Magazine article National Association of School Psychologists. Communique

TBI Assessment, Report Writing, and Intervention

Magazine article National Association of School Psychologists. Communique

TBI Assessment, Report Writing, and Intervention

Article excerpt

TBI Assessment, Report Writing, and Intervention WORKINGWITH TRAUMATIC BRAIN INJURY IN SCHOOLS: Transition, Assessment, and Intervention By P. B. Jantz, S. C. Davies, & E. D. Bigler 2014, Routledge

REVIEWED BY BRANDON RENNIE

Any school professional can attest to the fact that the awareness of traumatic brain injury (TBI) is on the rise. But does every school psychologist possess the knowledge and skills to provide services to those students who have experienced TBI? The answer likely is no. WorkingWith Traumatic Brain Injury in Schools is a "comprehensive practitioner-based guide to effective school based services for those students who have experienced TBI." TBI is the leading cause of death and disability for children and adolescents, and the effects of disability can persist or worsen over time. Data suggest a large discrepancy between the number of children with brain injuries and the number of children who receive services. The first chapter of this book lays out these statistics and gives the reader a deeper understanding of the context.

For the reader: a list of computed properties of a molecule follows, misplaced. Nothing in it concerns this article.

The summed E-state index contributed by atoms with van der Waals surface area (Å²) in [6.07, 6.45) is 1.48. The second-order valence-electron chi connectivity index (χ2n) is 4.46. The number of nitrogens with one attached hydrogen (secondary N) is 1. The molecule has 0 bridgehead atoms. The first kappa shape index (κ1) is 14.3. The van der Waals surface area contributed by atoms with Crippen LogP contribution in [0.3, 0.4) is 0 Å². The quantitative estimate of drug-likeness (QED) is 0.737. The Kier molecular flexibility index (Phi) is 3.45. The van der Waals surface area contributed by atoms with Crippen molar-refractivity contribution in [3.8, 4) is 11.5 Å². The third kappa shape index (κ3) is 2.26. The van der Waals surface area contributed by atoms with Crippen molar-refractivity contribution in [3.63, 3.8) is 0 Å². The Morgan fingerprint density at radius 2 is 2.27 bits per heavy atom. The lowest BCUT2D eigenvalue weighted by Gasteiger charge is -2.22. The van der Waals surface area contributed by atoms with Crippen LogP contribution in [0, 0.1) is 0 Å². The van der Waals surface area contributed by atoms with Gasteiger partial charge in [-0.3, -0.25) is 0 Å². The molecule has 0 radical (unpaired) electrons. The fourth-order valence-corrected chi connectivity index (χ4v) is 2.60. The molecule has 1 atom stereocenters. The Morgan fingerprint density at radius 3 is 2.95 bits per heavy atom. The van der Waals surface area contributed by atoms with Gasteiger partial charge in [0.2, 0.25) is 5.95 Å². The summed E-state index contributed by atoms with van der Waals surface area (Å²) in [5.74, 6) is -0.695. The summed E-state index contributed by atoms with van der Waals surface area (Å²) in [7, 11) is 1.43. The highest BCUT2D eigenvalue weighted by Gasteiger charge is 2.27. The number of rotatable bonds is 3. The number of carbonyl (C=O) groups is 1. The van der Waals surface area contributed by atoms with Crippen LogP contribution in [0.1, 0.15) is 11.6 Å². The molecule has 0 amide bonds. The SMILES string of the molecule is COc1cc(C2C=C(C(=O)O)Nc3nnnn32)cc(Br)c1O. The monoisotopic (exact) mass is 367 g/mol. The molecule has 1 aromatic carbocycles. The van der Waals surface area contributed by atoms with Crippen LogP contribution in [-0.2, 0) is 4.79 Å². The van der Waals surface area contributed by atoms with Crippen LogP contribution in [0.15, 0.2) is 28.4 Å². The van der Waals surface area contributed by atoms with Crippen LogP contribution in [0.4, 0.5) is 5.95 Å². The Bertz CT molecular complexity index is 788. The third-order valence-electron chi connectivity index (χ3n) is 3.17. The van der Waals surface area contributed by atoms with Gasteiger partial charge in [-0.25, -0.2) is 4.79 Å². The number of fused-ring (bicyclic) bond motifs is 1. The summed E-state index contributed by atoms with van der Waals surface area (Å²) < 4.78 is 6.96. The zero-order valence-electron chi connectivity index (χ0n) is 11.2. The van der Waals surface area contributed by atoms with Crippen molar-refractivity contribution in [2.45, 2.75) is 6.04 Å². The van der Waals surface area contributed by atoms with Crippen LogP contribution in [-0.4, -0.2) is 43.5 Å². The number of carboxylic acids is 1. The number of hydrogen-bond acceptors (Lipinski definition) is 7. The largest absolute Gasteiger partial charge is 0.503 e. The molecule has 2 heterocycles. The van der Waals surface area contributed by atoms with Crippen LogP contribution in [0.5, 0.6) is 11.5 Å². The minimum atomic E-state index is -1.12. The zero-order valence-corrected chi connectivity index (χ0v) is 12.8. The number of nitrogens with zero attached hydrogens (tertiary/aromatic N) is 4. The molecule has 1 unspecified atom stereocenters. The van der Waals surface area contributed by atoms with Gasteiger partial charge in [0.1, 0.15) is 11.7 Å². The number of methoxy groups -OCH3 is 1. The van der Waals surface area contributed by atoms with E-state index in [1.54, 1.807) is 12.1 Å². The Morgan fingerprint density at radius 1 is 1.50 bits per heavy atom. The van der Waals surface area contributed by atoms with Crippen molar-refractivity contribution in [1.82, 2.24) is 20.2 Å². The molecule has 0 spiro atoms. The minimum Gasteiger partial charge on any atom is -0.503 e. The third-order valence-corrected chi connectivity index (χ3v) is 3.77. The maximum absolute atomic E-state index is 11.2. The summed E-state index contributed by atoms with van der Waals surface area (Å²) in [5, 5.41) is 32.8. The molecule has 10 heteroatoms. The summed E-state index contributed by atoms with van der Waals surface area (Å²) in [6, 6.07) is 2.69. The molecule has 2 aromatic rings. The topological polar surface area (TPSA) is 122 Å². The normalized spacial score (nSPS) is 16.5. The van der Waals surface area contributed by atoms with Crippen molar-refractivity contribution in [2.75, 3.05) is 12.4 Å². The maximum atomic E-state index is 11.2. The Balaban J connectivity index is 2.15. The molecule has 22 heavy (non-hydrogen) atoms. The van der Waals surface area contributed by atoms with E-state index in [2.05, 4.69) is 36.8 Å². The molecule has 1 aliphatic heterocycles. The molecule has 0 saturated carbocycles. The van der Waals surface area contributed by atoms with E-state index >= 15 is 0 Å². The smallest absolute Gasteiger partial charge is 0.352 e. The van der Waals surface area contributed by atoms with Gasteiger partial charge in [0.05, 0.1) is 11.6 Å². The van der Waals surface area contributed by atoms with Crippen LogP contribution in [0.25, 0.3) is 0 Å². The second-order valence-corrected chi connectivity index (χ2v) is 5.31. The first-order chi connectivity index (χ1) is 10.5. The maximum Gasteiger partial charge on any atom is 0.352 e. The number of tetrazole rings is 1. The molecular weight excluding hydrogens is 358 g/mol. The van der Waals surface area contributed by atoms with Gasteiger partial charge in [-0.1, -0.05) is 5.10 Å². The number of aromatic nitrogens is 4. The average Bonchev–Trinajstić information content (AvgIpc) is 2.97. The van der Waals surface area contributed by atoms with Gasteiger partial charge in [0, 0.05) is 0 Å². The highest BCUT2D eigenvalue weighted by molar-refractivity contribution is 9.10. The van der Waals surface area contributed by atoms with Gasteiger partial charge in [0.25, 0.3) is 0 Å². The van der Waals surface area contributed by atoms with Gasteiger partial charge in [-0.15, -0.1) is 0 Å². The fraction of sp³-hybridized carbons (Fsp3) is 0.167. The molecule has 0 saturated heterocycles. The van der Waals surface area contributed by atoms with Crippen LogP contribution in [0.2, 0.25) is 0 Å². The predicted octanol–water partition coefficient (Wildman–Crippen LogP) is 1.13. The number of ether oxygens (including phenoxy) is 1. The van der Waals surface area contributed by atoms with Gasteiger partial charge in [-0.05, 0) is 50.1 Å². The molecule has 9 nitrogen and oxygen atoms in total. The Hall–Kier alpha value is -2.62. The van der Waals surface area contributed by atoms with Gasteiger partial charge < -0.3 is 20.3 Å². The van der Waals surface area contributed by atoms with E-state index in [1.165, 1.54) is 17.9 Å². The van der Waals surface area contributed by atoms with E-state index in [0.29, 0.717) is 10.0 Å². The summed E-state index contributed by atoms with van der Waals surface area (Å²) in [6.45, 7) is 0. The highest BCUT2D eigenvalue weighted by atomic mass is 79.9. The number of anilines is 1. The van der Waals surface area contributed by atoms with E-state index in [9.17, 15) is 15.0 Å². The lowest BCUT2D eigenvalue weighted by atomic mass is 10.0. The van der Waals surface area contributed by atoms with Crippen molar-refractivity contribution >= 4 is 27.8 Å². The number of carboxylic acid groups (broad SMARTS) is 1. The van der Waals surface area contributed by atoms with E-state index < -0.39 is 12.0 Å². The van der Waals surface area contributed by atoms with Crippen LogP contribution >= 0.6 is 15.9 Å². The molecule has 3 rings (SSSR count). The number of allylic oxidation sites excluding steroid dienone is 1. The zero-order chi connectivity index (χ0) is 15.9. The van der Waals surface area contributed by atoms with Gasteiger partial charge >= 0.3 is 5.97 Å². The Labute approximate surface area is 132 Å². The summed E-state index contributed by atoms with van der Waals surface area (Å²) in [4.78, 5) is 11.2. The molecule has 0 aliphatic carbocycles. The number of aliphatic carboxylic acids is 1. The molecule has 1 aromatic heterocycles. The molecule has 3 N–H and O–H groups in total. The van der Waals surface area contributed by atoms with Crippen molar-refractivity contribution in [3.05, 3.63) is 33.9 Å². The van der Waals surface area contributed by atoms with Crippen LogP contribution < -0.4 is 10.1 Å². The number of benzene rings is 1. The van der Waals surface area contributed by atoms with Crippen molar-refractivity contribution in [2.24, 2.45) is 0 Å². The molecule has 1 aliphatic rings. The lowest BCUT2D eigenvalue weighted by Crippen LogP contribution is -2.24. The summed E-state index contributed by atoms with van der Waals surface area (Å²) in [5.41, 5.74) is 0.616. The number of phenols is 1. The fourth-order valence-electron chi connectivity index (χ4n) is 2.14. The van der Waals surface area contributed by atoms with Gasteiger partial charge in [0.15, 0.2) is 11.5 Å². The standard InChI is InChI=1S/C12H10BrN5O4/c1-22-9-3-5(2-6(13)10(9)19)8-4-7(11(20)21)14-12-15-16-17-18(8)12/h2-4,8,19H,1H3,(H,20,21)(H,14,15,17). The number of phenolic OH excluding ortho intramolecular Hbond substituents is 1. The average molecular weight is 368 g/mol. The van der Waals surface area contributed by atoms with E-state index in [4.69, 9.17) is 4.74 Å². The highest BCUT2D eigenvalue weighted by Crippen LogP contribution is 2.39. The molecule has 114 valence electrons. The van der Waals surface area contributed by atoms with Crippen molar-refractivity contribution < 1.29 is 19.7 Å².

According to the authors, the book is targeted at school professionals with limited neurological and neuropsychological expertise, but the depth of information found will make it suitable even for those quite knowledgeable in these areas. In fact, the depth of information covered may be more than what some consider pertinent to a practitioner. For example, two chapters (36 pages) are dedicated to the anatomy and physiology of TBI and a third chapter covers neurological recovery processes. Topics include diffuse axonal injury, complicating factors, and plasticity. By contrast, the chapters on consequences (cognitive, social-emotional, and academic) are short. Some may find a mere seven pages on academic consequences of TBI to be unsettlingly pithy compared to the space dedicated to neurophysiology.

The portions of the book that will likely be the most enticing for practicing school psychologists are the chapters on the TBI School-Based Neuroeducational Needs Assessment Process (TBI-SNNAP) model, report writing, and intervention. …

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